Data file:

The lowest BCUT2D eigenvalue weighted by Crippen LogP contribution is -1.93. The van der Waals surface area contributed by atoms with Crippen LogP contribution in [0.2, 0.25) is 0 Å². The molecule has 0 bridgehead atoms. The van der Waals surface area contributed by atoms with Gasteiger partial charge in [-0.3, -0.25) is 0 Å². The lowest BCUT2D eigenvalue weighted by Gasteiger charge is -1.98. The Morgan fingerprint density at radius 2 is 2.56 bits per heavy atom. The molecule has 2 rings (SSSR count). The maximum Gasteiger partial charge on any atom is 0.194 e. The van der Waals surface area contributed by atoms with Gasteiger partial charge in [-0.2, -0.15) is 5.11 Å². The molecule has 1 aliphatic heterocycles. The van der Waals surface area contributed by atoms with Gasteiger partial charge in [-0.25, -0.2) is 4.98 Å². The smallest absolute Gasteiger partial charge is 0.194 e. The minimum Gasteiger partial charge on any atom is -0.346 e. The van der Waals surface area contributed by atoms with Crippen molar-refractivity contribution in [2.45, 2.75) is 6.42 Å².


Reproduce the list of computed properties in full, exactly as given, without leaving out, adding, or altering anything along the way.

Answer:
The lowest BCUT2D eigenvalue weighted by Crippen LogP contribution is -1.93. The van der Waals surface area contributed by atoms with Crippen LogP contribution in [0.2, 0.25) is 0 Å². The molecule has 0 bridgehead atoms. The van der Waals surface area contributed by atoms with Gasteiger partial charge in [-0.3, -0.25) is 0 Å². The lowest BCUT2D eigenvalue weighted by Gasteiger charge is -1.98. The Morgan fingerprint density at radius 2 is 2.56 bits per heavy atom. The molecule has 2 rings (SSSR count). The maximum Gasteiger partial charge on any atom is 0.194 e. The van der Waals surface area contributed by atoms with Gasteiger partial charge in [-0.2, -0.15) is 5.11 Å². The molecule has 1 aliphatic heterocycles. The van der Waals surface area contributed by atoms with Gasteiger partial charge in [-0.25, -0.2) is 4.98 Å². The smallest absolute Gasteiger partial charge is 0.194 e. The minimum Gasteiger partial charge on any atom is -0.346 e. The van der Waals surface area contributed by atoms with Crippen molar-refractivity contribution in [2.45, 2.75) is 6.42 Å².